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Old 05-27-2008, 01:08 PM
 
Location: Philadelphia
1,343 posts, read 2,981,230 times
Reputation: 1523

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I have a rowhouse right near Center City in Philly. At some point in the past the carriage house from my house was sold and is no longer part of my property. I own everything right up to the brick wall of the carriage house. My new neighbor ran all his household exhaust to the back, where I have a container garden and often have my dinner there. I told him last year that he would have to vent the exhausts up at least one story, which he did except for the dryer exhaust, and there is the problem. The fumes are sickening, they even fill my house when I have the back door open. Anyone else run into this problem?
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Old 05-27-2008, 03:23 PM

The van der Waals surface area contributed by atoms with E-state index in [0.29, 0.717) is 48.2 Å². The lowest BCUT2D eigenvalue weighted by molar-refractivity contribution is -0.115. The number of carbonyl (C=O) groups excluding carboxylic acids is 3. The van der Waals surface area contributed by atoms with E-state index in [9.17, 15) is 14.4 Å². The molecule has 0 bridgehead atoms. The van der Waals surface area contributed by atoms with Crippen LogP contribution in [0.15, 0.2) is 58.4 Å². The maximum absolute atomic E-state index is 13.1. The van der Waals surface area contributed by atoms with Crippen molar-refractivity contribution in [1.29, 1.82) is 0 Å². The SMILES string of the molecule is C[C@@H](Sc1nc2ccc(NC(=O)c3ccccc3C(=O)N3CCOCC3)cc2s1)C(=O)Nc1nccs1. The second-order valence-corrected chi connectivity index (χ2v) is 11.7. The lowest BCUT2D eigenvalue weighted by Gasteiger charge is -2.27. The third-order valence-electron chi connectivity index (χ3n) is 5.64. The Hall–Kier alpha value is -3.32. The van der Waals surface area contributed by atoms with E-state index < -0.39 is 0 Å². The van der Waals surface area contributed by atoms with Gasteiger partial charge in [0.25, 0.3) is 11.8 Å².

Location: Apple Valley Calif
7,474 posts, read 21,581,339 times
Reputation: 5651
I don't know what it is that you're smelling, but I do know that Downey Fabric Softener will permeate the entire neighborhood, no matter how close the vent is.
I live in a very large home on a very large lot, and we still can smell Downey all over the neighborhood when someone is doing the laundry. It's kind of sickeningly sweet. I would guess even elevating the vent wouldn't get rid of the smell, it goes everywhere.
I don't have an answer as what you can do about it, other that convince the culprit to do his laundry after midnight..!
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Old 05-27-2008, 06:41 PM
 
Location: Northern Nevada
8,545 posts, read 9,792,332 times
Reputation: 3065
Has your neighbor vented the dryer against city code..seems to me it would need to be a certain distance away?? How annoying...and dangerous...and sure ruins your quiet time outside...i would check with the city...
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Old 05-27-2008, 07:33 PM
 
Location: Philadelphia
1,343 posts, read 2,981,230 times